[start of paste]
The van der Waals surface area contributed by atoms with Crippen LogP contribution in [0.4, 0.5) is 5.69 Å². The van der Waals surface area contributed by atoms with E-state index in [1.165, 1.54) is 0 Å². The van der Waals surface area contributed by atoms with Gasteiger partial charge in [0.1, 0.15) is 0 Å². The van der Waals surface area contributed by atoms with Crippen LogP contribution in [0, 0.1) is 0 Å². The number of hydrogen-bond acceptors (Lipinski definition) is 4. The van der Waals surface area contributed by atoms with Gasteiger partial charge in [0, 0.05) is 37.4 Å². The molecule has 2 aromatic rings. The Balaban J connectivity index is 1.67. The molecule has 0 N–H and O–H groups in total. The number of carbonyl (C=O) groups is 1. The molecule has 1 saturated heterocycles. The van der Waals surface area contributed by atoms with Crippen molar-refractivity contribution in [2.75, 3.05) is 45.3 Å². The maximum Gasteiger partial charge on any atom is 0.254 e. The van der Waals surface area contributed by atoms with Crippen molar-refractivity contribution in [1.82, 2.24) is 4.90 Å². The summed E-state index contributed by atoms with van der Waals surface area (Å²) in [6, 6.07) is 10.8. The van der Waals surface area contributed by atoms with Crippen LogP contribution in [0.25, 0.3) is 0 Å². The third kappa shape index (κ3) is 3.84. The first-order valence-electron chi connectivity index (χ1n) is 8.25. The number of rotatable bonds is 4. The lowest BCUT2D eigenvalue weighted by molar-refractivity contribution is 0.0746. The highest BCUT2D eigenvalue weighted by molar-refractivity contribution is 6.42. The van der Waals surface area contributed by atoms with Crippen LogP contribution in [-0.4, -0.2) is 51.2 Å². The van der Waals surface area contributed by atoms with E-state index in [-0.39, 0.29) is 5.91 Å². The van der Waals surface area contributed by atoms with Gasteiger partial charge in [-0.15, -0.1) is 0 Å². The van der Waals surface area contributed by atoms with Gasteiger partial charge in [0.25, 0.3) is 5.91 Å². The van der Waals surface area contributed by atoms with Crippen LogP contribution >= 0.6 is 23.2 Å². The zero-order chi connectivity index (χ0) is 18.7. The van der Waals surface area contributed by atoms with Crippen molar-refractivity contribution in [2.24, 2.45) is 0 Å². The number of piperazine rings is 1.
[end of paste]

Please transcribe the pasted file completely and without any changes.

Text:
The van der Waals surface area contributed by atoms with Crippen LogP contribution in [0.4, 0.5) is 5.69 Å². The van der Waals surface area contributed by atoms with E-state index in [1.165, 1.54) is 0 Å². The van der Waals surface area contributed by atoms with Gasteiger partial charge in [0.1, 0.15) is 0 Å². The van der Waals surface area contributed by atoms with Crippen LogP contribution in [0, 0.1) is 0 Å². The number of hydrogen-bond acceptors (Lipinski definition) is 4. The van der Waals surface area contributed by atoms with Gasteiger partial charge in [0, 0.05) is 37.4 Å². The molecule has 2 aromatic rings. The Balaban J connectivity index is 1.67. The molecule has 0 N–H and O–H groups in total. The number of carbonyl (C=O) groups is 1. The molecule has 1 saturated heterocycles. The van der Waals surface area contributed by atoms with Crippen molar-refractivity contribution in [2.75, 3.05) is 45.3 Å². The maximum Gasteiger partial charge on any atom is 0.254 e. The van der Waals surface area contributed by atoms with Crippen molar-refractivity contribution in [1.82, 2.24) is 4.90 Å². The summed E-state index contributed by atoms with van der Waals surface area (Å²) in [6, 6.07) is 10.8. The van der Waals surface area contributed by atoms with Crippen LogP contribution in [0.25, 0.3) is 0 Å². The third kappa shape index (κ3) is 3.84. The first-order valence-electron chi connectivity index (χ1n) is 8.25. The number of rotatable bonds is 4. The lowest BCUT2D eigenvalue weighted by molar-refractivity contribution is 0.0746. The highest BCUT2D eigenvalue weighted by molar-refractivity contribution is 6.42. The van der Waals surface area contributed by atoms with Crippen LogP contribution in [-0.4, -0.2) is 51.2 Å². The van der Waals surface area contributed by atoms with E-state index in [-0.39, 0.29) is 5.91 Å². The van der Waals surface area contributed by atoms with Gasteiger partial charge in [-0.15, -0.1) is 0 Å². The van der Waals surface area contributed by atoms with Gasteiger partial charge in [0.25, 0.3) is 5.91 Å². The van der Waals surface area contributed by atoms with Crippen LogP contribution >= 0.6 is 23.2 Å². The zero-order chi connectivity index (χ0) is 18.7. The van der Waals surface area contributed by atoms with Crippen molar-refractivity contribution in [2.24, 2.45) is 0 Å². The number of piperazine rings is 1.